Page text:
|Title||Phenotypic basis for a feeding change in an insular population of garter snakes|
|Publication Type||Journal Article|
|Year of Publication||1984|
|Authors||Greenwell MG, Hall M, Sexton OJ|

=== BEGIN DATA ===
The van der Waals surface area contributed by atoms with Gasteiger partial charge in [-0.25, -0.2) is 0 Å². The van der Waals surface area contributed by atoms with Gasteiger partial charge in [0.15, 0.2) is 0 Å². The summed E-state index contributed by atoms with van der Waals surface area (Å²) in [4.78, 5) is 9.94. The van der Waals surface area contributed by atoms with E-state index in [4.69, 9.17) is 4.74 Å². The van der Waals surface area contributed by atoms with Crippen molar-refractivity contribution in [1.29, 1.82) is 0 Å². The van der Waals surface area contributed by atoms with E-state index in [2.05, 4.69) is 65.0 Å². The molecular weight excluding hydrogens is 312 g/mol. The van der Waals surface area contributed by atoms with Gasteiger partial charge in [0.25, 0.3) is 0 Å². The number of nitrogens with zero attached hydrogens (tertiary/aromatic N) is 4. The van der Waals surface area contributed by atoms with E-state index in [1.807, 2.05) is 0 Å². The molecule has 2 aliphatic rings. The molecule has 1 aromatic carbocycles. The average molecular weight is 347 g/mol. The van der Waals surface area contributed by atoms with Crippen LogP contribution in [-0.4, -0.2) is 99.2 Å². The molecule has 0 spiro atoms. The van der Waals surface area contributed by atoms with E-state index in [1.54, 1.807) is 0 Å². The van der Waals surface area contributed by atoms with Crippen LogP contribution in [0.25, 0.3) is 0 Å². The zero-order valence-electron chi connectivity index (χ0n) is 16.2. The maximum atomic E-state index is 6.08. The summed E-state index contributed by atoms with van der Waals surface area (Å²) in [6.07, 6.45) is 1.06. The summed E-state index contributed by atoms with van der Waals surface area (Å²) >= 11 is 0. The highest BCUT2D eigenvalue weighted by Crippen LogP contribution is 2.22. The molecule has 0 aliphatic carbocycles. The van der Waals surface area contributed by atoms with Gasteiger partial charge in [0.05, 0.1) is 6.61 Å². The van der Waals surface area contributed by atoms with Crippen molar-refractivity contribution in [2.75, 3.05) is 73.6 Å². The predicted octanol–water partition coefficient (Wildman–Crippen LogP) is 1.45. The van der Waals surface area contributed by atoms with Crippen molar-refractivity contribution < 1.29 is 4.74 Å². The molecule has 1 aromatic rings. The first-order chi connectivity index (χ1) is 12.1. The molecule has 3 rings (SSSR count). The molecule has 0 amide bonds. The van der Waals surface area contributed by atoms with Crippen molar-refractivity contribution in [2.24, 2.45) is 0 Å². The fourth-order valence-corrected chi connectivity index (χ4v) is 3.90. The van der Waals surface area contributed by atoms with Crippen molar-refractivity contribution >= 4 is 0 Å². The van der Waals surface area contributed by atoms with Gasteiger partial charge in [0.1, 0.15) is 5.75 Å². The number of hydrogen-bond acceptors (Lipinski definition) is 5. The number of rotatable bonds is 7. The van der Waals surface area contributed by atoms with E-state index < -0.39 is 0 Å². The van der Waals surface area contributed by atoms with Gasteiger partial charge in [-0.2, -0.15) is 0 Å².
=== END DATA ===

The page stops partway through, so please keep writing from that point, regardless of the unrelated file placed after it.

Predation of birds, an unusual behavior for the common garter snake (Thamnophis sirtalis), has been observed and documented in an insular garter snake population. Feeding preference tests were performed on naive neonatal snakes and experienced adults from both the island test population and a nearby mainland control population. No significant preference for birds as a prey item was found for either neonates or adults from either population. Therefore, neither a genetic nor an ontogenetic basis for the observed behavior was demonstrable. Birds tainted with a piscine odor, however, elicited a positive feeding response from adult snakes from both geographical sources. We propose that the observed behavior in the field is a result of learning to exploit an abundant, readily available resource already in the predator's repertoire.